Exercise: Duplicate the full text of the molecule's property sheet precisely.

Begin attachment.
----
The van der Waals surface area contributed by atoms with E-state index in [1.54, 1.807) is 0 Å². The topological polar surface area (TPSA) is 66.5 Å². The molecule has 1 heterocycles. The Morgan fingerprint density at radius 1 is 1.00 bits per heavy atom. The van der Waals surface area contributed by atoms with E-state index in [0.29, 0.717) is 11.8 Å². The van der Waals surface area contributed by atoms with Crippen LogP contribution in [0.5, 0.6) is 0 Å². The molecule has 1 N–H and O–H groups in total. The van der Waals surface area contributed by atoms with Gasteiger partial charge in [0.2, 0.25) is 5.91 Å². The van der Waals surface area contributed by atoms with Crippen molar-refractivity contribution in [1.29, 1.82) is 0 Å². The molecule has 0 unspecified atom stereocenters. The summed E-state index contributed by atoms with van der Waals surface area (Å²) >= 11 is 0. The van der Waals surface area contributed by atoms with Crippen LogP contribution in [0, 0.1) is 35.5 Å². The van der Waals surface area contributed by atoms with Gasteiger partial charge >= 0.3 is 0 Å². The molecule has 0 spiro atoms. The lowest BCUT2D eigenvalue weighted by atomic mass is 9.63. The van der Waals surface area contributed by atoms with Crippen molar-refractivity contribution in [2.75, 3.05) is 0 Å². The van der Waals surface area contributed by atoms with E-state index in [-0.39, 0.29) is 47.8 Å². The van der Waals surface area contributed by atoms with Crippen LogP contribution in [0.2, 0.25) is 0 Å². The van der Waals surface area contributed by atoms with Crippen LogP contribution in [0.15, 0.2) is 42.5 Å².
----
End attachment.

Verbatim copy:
The van der Waals surface area contributed by atoms with E-state index in [1.54, 1.807) is 0 Å². The topological polar surface area (TPSA) is 66.5 Å². The molecule has 1 heterocycles. The Morgan fingerprint density at radius 1 is 1.00 bits per heavy atom. The van der Waals surface area contributed by atoms with E-state index in [0.29, 0.717) is 11.8 Å². The van der Waals surface area contributed by atoms with Crippen LogP contribution in [0.5, 0.6) is 0 Å². The molecule has 1 N–H and O–H groups in total. The van der Waals surface area contributed by atoms with Gasteiger partial charge in [0.2, 0.25) is 5.91 Å². The van der Waals surface area contributed by atoms with Crippen molar-refractivity contribution in [1.29, 1.82) is 0 Å². The molecule has 0 unspecified atom stereocenters. The summed E-state index contributed by atoms with van der Waals surface area (Å²) >= 11 is 0. The van der Waals surface area contributed by atoms with Crippen LogP contribution in [0, 0.1) is 35.5 Å². The van der Waals surface area contributed by atoms with Gasteiger partial charge >= 0.3 is 0 Å². The molecule has 0 spiro atoms. The lowest BCUT2D eigenvalue weighted by atomic mass is 9.63. The van der Waals surface area contributed by atoms with Crippen molar-refractivity contribution in [2.75, 3.05) is 0 Å². The van der Waals surface area contributed by atoms with E-state index in [-0.39, 0.29) is 47.8 Å². The van der Waals surface area contributed by atoms with Crippen LogP contribution in [0.2, 0.25) is 0 Å². The van der Waals surface area contributed by atoms with Crippen LogP contribution in [0.15, 0.2) is 42.5 Å².